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Plant-Forward Holidays

food Healthy Meals

Plant-Forward Holidays

Festive Foods Everyone Will Crave 

by Veronica Hinke

A plant-forward menu can be one of the best gifts that a host can give this holiday season. It is also more likely than ever that guests will welcome a celebration menu filled with vegetables and fruits. 

A 2023 survey by the International Food Information Council found that six out of 10 people reported eating a more plant-based diet to be healthier. “About 20 years ago, there might be one or two people at a party who followed a plant-forward diet. Now, we have to plan our menus to have more plant-based options,” notes Ojai, California-based dietician Sharon Palmer. “Even if only half of the guests follow a plant-based diet, my dishes are gone. Even the carnivores love them.”  

Plant-Forward Eating

“When we think about plant-forward eating, what we are really going to do is add more vitamins, minerals and fiber and reduce the amount of calories that we consume,” says Sherry Coleman Collins, a registered dietitian and nutritionist in Marietta, Georgia. “That is especially important during the holidays when we are inclined toward eating more calorie-dense foods that have more fat, sugar and salt. A plant-forward meal can naturally reduce some of that without losing the flavor and enjoyment of eating.”  

All in the Presentation

The name of a recipe can make a difference. “Why even say vegan?” Palmer asks. “Research shows that using the word vegan loses the crowd. There are people who will immediately think less tasty. If you lead with a description and its flavors, people are much more interested in trying it.”   

The Holiday Centerpiece

When planning a plant-forward meal, consider making it the spotlight of the celebration. “What replaces that focal point can come in a variety of different forms,” says Colleen Patrick-Goudreau, a thought leader on the culinary, social, ethical and practical aspects of living compassionately and healthfully. “I think what’s missing for people isn’t just the meat. I don’t think people are thinking, ‘I need my meat.’ I think they are thinking, ‘This looks so unfamiliar and incomplete.’ So, how do we complete it?”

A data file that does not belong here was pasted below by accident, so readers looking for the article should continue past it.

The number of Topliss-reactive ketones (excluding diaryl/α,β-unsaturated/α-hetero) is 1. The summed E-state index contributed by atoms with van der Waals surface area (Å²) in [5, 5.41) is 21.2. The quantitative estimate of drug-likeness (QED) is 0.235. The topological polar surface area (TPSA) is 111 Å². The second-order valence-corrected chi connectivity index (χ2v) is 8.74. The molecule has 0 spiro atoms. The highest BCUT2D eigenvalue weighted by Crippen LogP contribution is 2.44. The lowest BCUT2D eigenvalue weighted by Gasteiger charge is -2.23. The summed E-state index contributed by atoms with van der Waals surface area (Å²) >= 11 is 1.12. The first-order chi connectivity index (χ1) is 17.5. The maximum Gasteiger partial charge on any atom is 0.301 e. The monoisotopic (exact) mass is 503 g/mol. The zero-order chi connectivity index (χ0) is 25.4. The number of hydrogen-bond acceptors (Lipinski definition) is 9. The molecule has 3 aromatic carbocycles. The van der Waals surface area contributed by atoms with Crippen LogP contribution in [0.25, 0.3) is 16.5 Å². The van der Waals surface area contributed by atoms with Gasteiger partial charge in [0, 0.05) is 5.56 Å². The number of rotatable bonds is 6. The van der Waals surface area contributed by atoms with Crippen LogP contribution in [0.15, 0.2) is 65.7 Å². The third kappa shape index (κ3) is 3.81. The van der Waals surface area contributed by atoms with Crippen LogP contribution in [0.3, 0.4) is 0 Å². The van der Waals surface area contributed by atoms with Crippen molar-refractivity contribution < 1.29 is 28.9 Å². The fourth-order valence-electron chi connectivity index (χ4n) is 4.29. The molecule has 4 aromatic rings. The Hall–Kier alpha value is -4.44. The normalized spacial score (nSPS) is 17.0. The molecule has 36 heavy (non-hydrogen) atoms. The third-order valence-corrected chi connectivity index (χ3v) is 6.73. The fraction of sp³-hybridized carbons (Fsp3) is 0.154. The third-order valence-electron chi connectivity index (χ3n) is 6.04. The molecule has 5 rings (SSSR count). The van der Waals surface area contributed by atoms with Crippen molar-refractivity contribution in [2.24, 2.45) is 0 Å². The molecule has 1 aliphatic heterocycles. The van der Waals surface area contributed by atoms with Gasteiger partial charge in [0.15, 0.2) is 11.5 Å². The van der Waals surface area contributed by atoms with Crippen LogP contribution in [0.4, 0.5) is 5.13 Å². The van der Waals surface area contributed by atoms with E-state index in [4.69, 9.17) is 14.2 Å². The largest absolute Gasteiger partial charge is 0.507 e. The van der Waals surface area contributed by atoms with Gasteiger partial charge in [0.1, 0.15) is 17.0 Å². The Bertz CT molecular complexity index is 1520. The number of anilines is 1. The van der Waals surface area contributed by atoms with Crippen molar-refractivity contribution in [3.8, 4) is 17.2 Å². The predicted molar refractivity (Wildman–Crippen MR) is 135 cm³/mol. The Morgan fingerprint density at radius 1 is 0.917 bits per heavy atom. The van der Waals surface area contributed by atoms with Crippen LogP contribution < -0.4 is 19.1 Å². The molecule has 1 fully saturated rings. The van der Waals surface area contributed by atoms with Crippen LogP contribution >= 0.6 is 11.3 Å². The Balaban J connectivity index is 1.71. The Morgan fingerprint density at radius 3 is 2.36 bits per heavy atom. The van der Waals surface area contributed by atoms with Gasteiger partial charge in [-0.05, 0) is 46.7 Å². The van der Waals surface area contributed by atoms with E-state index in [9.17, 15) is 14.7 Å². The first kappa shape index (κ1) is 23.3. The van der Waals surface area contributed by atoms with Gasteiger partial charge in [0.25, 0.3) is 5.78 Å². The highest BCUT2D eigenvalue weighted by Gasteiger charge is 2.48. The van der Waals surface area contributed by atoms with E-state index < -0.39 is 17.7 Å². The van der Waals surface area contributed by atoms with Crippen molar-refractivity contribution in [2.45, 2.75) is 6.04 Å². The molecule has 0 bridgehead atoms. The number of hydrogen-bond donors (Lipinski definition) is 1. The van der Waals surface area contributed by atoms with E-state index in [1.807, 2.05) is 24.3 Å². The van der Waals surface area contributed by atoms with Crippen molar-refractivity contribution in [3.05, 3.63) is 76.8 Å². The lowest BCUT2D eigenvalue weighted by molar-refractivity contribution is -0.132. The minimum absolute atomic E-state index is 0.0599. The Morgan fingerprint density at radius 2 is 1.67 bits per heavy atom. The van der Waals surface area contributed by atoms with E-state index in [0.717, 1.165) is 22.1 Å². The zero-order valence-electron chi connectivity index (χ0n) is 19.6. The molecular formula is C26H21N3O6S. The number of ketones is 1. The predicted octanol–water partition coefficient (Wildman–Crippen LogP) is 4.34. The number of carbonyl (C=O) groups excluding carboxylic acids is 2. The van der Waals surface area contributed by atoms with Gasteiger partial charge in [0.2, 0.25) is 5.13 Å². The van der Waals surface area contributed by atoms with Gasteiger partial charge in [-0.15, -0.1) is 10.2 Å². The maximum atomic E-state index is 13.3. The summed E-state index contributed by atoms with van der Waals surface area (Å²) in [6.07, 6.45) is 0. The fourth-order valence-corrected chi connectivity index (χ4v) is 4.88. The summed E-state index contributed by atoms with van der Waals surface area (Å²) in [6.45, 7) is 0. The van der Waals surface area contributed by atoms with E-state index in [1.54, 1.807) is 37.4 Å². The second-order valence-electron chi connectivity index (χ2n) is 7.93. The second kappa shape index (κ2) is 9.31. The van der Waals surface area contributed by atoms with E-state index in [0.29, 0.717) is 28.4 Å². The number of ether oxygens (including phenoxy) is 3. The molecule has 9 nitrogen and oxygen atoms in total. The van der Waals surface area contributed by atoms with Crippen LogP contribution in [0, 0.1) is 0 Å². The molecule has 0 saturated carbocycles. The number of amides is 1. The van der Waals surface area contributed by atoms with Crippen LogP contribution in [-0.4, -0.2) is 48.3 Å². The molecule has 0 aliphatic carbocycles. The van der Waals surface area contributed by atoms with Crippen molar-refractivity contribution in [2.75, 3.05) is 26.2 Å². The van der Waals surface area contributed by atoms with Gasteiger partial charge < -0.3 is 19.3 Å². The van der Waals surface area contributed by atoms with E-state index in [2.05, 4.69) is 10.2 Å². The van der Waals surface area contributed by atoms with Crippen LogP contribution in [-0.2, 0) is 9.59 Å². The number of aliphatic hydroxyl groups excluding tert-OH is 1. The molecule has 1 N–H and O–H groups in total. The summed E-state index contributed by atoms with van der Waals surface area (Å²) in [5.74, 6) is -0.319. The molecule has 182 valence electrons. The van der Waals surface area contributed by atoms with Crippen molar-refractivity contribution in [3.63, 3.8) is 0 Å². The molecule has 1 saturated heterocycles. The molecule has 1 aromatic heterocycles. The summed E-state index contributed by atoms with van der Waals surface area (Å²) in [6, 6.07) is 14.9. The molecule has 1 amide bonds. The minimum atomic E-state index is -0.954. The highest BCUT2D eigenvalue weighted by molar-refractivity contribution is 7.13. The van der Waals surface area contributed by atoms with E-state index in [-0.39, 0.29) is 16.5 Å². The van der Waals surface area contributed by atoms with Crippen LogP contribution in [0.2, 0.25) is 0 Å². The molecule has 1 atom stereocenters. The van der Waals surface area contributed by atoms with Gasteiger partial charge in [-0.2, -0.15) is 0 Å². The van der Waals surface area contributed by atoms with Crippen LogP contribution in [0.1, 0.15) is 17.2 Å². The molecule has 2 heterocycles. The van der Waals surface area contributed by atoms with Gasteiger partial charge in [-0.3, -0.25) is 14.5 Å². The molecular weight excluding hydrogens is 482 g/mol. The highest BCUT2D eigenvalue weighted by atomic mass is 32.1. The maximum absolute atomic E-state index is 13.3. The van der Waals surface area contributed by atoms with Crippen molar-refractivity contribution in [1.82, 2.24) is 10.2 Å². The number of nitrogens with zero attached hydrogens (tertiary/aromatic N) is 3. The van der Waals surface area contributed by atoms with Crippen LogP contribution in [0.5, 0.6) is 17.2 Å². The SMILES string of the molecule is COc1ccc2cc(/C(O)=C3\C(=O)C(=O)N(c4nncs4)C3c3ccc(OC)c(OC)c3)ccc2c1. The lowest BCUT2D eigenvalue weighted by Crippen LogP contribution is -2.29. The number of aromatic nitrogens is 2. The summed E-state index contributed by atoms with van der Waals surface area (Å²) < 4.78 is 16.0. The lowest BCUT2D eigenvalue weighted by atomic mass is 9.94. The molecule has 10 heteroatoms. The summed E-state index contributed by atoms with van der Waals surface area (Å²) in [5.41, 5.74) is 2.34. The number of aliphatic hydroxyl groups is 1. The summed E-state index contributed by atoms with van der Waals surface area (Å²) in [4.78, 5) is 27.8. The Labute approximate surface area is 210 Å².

Patrick-Goudreau suggests a large acorn squash stuffed and baked with flavors and foods of the season, including grains (quinoa, millet, rice), cranberries and raisins sautéed with onions and seasoned with winter spices like cloves, cinnamon and cardamom. “That stuffed squash can be the focal point, not just on the plate, but also on the table,” she asserts. “Now the oohs and the aahs are about the squash as the centerpiece.” 

Plant-based nutrition specialists and restaurateurs Bart Potenza and Joy Pierson were among the first to elevate plant-based menus in the 1990s to the flavor-filled, crave-worthy foods enjoyed today. They love a whole, roasted cauliflower that is frosted with cashew cream and cut into slices. “[Cauliflower] is the new white meat,” Pierson says. “It’s about sharing beautiful foods with friends and family.” 

Part of the plant-based movement has been accomplished by incorporating more ingredients. “We are omnivorous, so we don’t naturally crave meat, but we do crave fat, salt, texture, familiarity and flavor,” says Palmer. “The recipes that I make for the holidays check all of those boxes. I always volunteer to bring the entrée. I try to think of something savory that’s also seasonal and matches the holiday menu.” 

Delicious Plant-Based Starters

Minnesota-based Instagram influencer Kristi Erdal makes a plant-based holiday party snack that can double as a holiday gift. “It is important to have a nutritionally balanced meal, especially during the holidays, which tend to be more meat- and carb-forward with all the roasts and gravies,” she says. “My rosemary spicy roasted nuts are a party snack with savory, smoky, spicy and sweet flavors. A huge amount of fresh, chopped rosemary gives them an amazing flavor boost along with added health benefits. I have several favorite plant-forward recipes that I make during the holidays, including my jalapeño cranberry sauce and my kohlrabi slaw, but the nuts are the most popular.” 

Palmer makes meatless appetizers that stand up to their classic meat-based counterparts. One of her favorites is golden beet vegan meatballs with almond sage cranberry cream. It is made with shredded golden beets and showcases flavors of the season like hazelnuts, flaxseed, sage and thyme. “They’re just so colorful, which is especially nice at holiday time,” she says. “More and more people are realizing that [plant-forward food] is going to be delicious. They’re not going to miss out. It’s going to be satisfying, colorful and amazing.”

Veronica Hinke is a food historian and the author ofThe Last Night on the Titanic: Unsinkable Drinking, Dining and Style and Titanic: The Official Cookbook. Learn more at FoodStringer.com.

Photo credit: Foxys Forest Manufacture/shutterstock.com

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